Hal was offered a job with IBM, and they soon moved to Hopewell Junction, New York, (pop. 4,000). Mary Ann ferried her kids to swim practice and planned Girl Scout meetings and drove the elderly ladies next door to the store. She tended an organic garden and built a solar addition. And still had more energy to give.

"It was around the early '70s that women began the mantra, 'There's more to life than baking cookies,' and I couldn't have agreed more."

She played the organ at church and served on the Women in Church Committee for the Archdiocese of New York. She was on the local conservation commission. In the early '70s, she began substitute teaching at the junior high, her youngest girl in tow. Most of her friends were doing the same, working their schedule around their children. By law, Mary Ann was limited to substituting 80 days a year unless she had a teaching credential or master's degree,. So when Route 84 opened to Danbury, Mary Ann started taking one class a semester at night at Western Connecticut University. She was patient, so patient. By the time her youngest was in junior high school, most of Mary Ann's friends were well-entrenched in the job market as nurses or dieticians or teachers. Money was tight for the Clarks; the padding in their budget went straight to college tuition. They needed a second income. In December of 1979, she completed her coursework for her master's degree in General Education. Her youngest, Karen, would start high school the next fall. Mary Ann would begin teaching health education full-time.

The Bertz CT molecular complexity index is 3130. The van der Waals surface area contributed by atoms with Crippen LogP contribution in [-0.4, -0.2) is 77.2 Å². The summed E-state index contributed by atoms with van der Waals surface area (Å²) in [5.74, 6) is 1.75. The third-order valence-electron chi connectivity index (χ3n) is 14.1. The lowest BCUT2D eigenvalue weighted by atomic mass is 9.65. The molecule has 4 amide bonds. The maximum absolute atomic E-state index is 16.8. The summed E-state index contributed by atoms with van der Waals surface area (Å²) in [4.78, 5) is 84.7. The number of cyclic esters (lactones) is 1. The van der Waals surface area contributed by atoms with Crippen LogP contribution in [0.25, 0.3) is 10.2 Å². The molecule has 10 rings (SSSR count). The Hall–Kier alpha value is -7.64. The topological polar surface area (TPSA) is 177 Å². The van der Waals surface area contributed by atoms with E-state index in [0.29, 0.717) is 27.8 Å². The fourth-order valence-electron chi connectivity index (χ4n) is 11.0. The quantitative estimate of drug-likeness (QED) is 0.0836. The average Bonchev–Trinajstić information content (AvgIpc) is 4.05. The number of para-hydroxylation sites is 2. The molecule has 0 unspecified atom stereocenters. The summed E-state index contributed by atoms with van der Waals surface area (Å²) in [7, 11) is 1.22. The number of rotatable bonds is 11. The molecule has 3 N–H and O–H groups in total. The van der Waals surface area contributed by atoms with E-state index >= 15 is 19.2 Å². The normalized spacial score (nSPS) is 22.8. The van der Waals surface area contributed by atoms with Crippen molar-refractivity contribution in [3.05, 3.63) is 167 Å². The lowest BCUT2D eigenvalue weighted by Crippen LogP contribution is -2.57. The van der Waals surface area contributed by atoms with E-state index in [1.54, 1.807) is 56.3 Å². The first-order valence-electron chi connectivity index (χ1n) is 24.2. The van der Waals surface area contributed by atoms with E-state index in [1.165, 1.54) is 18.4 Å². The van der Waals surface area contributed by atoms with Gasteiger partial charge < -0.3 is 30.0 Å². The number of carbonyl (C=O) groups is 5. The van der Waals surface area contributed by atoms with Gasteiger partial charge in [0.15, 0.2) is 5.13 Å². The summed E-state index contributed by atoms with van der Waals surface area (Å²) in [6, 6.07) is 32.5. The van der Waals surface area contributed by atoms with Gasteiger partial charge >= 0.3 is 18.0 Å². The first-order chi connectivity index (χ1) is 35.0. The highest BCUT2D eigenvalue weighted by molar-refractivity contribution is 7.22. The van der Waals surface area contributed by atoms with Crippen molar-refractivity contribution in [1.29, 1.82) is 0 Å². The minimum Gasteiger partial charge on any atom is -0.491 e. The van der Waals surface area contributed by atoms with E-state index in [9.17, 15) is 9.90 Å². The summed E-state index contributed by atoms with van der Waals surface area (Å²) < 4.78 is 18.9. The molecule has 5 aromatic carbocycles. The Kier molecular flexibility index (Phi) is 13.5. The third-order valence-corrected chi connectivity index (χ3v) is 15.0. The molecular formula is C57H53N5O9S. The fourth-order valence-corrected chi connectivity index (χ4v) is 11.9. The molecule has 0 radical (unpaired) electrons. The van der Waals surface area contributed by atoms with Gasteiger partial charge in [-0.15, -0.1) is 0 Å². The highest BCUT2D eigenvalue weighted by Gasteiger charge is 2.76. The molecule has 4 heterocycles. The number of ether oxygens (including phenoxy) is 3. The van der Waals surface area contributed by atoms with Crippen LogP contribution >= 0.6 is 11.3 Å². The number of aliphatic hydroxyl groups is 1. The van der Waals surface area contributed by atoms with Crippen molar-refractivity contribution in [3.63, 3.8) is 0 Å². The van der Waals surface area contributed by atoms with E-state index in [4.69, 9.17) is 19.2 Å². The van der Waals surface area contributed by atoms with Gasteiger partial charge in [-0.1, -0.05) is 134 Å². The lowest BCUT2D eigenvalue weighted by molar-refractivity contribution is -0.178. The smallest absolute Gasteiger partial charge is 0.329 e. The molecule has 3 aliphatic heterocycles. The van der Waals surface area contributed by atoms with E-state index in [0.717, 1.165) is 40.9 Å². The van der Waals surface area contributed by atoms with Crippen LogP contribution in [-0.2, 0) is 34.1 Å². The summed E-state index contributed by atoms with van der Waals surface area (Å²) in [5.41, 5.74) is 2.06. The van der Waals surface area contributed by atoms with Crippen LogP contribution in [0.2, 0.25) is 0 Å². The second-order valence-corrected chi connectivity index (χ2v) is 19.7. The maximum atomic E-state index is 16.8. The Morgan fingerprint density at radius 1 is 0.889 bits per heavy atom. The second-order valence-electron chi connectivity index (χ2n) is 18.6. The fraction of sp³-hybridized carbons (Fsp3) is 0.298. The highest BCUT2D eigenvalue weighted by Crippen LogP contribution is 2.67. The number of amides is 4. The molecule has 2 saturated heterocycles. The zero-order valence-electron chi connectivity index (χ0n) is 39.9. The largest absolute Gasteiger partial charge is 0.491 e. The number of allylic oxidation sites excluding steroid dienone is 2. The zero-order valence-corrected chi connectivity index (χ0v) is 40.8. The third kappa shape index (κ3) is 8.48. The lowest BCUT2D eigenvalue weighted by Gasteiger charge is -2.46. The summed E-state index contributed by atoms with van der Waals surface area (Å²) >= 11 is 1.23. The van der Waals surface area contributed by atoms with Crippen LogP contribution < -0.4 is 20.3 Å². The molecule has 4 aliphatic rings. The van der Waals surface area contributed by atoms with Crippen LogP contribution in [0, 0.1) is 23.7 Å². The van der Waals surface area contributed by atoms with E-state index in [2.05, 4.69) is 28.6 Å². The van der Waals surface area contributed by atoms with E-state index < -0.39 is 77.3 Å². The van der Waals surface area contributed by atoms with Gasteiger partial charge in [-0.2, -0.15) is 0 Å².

Finally, the payoff for her patience!

But in February, she discovered she was pregnant. Mimi, their fifth child, was born on Thanksgiving 1980.

"One must deal with the cards they are dealt," Mary Ann insisted. Then, "I can't say, it wasn't without a lot of frustration. I'm better with babies than I am with pregnancies. I had my moments." Then, back to her optimism: "Of all the things that could have happened to us, relatively, a baby was easy to deal with. We had friends with cancer and MS and heart disease." Mary Ann described her ambiguity of feeling as a cross between Walter Mitty and Eyeore. "I have spent most of my life planning a vision of what I would do after my family was grown."

I'm not doing this story justice. I think Mary Ann felt the same way when she was telling it to me. I think so many mothers feel that way, period. Mother stories are very hard to tell. There's a tendency – a gravitational pull – to deliver them in the same cadence as we tell career stories. We list projects and achievements that don't have anything to do with nurturing our children. So twenty years of Mary Ann's mothering is described by naming the committees she served on. The truth is, all those side projects were not nearly as much work as the daily attentions required in raising four children...

Excerpted from What Should I Do with My Life? by Po Bronson Copyright© 2002 by Po Bronson. Excerpted by permission of Random House, a division of Random House, Inc. All rights reserved. No part of this excerpt may be reproduced or reprinted without permission in writing from the publisher